terminals is referred as Input offset current

Iio=|IB1-IB2|

• Offset current is the base current that is flowing in the differential amplifier.

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3. Input Bias Current (IB)

IB is the average of the currents that flow into the inverting & non-inverting terminal of
the op-amp

4. Common Mode Rejection Ratio (CMRR)

• Ability to reject common mode signal


• Defined as

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5. Output Offset Voltage (VDD)

• Output voltage caused by mismatching between two input terminal is the Output
Offset Voltage VOO
• Occurs due to mismatch between the two transistors of the differential amplifier
• Output Offset Voltage is the DC voltage it may be positive or negative
• Input offset voltage, Input Bias current are responsible for Output Offset Voltage.

To nullify the output offset voltage due to input bias current, compensation resistor is
used at non-inverting terminal of the amplifier

5.a) Without Compensation Resistor

Vout = - IB2Rb

5.b) With Compensation Resistor Rc

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To Remember:

• Rc at non-Inverting terminal is used to reduce output offset voltage.


• Optimized value of Rc is given by Rc = R1||Rf
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6. Supply Voltage Rejection Ration (SVRR) Or Power Supply Rejection Ratio
(PSRR)

7. Output voltage swing

• The output voltage swing is between +VCC and -VEE


• That is between the maximum and minimum values of the supply voltage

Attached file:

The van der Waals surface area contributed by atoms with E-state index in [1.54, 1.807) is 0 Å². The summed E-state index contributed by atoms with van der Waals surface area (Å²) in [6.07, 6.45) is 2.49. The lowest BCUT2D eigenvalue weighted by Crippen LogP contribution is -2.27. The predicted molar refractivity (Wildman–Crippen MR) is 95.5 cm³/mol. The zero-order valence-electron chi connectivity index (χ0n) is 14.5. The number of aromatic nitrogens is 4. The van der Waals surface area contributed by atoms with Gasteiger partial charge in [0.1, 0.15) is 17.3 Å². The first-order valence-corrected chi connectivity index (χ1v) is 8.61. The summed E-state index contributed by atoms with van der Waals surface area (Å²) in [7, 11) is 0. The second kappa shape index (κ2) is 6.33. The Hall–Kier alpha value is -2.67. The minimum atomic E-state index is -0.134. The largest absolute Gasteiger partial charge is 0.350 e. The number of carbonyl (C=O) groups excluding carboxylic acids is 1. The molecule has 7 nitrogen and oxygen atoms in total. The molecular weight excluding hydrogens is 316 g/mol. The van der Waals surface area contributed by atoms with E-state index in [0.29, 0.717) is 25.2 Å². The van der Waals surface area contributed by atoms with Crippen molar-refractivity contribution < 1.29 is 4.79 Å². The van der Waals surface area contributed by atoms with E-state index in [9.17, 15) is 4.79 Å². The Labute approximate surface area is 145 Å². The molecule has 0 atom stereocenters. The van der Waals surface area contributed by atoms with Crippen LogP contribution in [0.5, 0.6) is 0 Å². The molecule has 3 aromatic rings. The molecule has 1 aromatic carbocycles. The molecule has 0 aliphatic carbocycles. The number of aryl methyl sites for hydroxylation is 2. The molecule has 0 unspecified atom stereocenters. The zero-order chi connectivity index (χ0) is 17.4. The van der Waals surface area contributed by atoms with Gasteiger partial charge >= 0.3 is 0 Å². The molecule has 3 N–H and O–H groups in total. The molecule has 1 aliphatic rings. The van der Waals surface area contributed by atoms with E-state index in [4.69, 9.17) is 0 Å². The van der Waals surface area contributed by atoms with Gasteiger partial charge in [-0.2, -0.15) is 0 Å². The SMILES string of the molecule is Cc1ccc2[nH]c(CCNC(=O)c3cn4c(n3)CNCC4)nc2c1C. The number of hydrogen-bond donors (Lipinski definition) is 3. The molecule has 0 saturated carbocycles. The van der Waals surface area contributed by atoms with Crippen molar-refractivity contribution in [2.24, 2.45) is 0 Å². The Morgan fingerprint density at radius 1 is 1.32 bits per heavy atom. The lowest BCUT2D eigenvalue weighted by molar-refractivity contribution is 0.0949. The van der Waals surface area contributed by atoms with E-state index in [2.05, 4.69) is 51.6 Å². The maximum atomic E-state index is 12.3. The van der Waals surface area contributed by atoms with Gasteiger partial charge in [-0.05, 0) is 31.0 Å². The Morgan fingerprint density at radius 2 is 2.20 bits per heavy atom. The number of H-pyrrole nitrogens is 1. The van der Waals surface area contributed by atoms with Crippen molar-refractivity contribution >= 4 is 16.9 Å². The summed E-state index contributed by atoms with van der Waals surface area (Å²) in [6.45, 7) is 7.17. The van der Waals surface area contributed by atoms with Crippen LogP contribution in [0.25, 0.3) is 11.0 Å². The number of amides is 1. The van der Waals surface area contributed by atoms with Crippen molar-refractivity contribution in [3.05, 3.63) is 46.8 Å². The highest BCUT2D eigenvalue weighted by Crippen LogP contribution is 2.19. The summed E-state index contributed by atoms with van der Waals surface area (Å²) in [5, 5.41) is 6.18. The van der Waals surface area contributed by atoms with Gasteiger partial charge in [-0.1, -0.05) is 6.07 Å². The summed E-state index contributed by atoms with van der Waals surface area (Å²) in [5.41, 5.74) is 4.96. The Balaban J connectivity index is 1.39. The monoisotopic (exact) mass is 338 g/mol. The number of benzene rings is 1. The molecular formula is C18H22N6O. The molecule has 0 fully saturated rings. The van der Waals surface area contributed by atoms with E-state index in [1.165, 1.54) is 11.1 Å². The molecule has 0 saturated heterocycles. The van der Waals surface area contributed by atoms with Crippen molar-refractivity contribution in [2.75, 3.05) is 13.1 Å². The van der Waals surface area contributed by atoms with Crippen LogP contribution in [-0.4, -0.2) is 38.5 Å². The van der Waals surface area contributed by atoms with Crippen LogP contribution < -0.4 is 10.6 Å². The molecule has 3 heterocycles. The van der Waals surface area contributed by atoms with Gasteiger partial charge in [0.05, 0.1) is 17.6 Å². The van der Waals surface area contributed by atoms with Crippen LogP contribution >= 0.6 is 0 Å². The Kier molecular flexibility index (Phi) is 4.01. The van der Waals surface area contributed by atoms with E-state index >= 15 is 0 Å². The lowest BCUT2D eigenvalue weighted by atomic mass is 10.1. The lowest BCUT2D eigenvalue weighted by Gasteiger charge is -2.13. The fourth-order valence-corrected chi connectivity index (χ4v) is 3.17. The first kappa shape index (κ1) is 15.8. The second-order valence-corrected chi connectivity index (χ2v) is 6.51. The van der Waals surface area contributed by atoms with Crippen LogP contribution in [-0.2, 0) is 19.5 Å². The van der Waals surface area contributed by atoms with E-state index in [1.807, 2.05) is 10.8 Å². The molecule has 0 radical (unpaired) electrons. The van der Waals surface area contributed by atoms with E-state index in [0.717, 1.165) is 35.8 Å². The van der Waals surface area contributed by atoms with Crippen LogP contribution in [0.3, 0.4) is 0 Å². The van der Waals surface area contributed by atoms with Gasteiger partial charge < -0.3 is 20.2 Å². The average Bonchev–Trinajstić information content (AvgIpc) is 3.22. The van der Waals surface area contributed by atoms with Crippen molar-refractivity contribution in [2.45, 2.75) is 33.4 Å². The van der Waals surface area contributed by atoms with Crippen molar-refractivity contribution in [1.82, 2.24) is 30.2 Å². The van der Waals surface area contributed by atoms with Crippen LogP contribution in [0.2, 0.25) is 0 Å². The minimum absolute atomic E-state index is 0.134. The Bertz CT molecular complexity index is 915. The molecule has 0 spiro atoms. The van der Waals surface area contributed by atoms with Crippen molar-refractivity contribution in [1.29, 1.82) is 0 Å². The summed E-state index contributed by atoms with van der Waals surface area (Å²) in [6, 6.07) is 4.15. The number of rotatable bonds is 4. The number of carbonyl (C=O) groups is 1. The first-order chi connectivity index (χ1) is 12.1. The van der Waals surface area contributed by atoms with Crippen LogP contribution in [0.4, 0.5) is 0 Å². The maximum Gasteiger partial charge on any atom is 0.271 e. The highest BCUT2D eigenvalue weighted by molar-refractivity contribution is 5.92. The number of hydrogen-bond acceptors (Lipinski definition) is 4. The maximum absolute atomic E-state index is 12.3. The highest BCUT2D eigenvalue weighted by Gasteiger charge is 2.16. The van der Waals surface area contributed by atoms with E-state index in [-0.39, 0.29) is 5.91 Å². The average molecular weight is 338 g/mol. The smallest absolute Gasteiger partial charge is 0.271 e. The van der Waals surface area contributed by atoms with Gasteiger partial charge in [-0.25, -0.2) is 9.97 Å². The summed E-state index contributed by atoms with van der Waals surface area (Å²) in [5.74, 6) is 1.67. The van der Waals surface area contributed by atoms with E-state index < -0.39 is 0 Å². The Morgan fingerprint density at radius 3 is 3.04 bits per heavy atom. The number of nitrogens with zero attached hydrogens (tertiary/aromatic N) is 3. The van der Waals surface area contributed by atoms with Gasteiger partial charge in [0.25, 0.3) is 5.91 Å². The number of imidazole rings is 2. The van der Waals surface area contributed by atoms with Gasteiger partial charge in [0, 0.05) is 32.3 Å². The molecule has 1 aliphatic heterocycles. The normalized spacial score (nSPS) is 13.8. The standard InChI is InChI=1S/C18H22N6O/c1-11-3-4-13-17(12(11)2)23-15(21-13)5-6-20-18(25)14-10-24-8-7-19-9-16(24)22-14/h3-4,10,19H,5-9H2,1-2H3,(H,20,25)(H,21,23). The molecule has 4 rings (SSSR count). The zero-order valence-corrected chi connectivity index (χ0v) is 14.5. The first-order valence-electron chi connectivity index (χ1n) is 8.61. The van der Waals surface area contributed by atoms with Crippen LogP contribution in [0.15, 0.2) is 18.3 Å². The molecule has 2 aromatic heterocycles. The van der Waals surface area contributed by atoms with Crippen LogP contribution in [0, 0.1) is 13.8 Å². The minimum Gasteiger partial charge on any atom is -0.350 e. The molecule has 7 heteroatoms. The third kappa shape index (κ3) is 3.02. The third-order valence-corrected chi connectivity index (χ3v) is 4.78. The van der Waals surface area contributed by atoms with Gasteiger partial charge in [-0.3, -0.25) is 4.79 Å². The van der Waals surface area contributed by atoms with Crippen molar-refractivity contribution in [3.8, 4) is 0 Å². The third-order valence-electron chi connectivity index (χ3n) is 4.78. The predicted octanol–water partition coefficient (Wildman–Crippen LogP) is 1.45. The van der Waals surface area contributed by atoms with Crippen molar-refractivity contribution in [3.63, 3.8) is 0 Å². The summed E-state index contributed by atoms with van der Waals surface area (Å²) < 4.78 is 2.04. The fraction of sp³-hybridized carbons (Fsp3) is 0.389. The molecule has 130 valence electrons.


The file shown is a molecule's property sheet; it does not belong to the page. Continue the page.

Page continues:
8. Slew Rate (SR)

• Maximum rate of change of output voltage per unit of time


• Units: volts/microseconds


• Specifies how rapidly the output of an op-amp can change in response to input
frequency
• Expressed at unity voltage gain
• Puts limitation on the maximum frequency of that can be applied at the input terminals
of the op-amp.

Ideal and Practical Op-Amp Comparison:

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Ideal Op Practical Op-
S.No. Parameter
Amp Amp

1) Open loop gain (A0L) ∞ 100 dB (105)

Input Impedance
2) ∞ 2 MΩ
(Zin)

Output Impedance
3) 0 75 Ω
(Zout)

4) Input offset voltage 0 1 mV

5) Input bias current 0 80 mA

6) Bandwidth ∞ 0 to 10 Hz

7) CMRR ∞ 90 dB

Ques 1 In the non-inverting op-amp circuit shown in the figure, the


resistance R2 is choses as R1||Rf to:

a) Increase CMRR

b) Increase gain

c) Reduce offset voltage

d) Reduce offset current

Ans: c Solution: Same as given above

Ques 2. An Analog signal has slew rate of 100 V/μ second for a frequency of
10 mHz, the maximum (peak) value of the sine wave output voltage will be

a) 100 V

b) 500/π

c) 10 V

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d) 5/π

Ans: d Solution:

Ques 3. Find the maximum frequency in kHz of an Input sine wave which
can be produced at an amplitude of 1.5 V. Of the slew rate of op-amp is
0.5V/μ sec

a) 50

b) 53

c) 59

d) 63

Ans. b Solution:

SR = 2π fmax × Vmax Remember This Formula) = 0.5×103 kHz 2π×1.5 = 53 kHz


Ques 4. A differential Amplifier has differential gain of 20,000, CMRR = 80
dB. The common mode gain is:

a) 0

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b) 1

c) 0.5

d) 2

Ans. D Solution: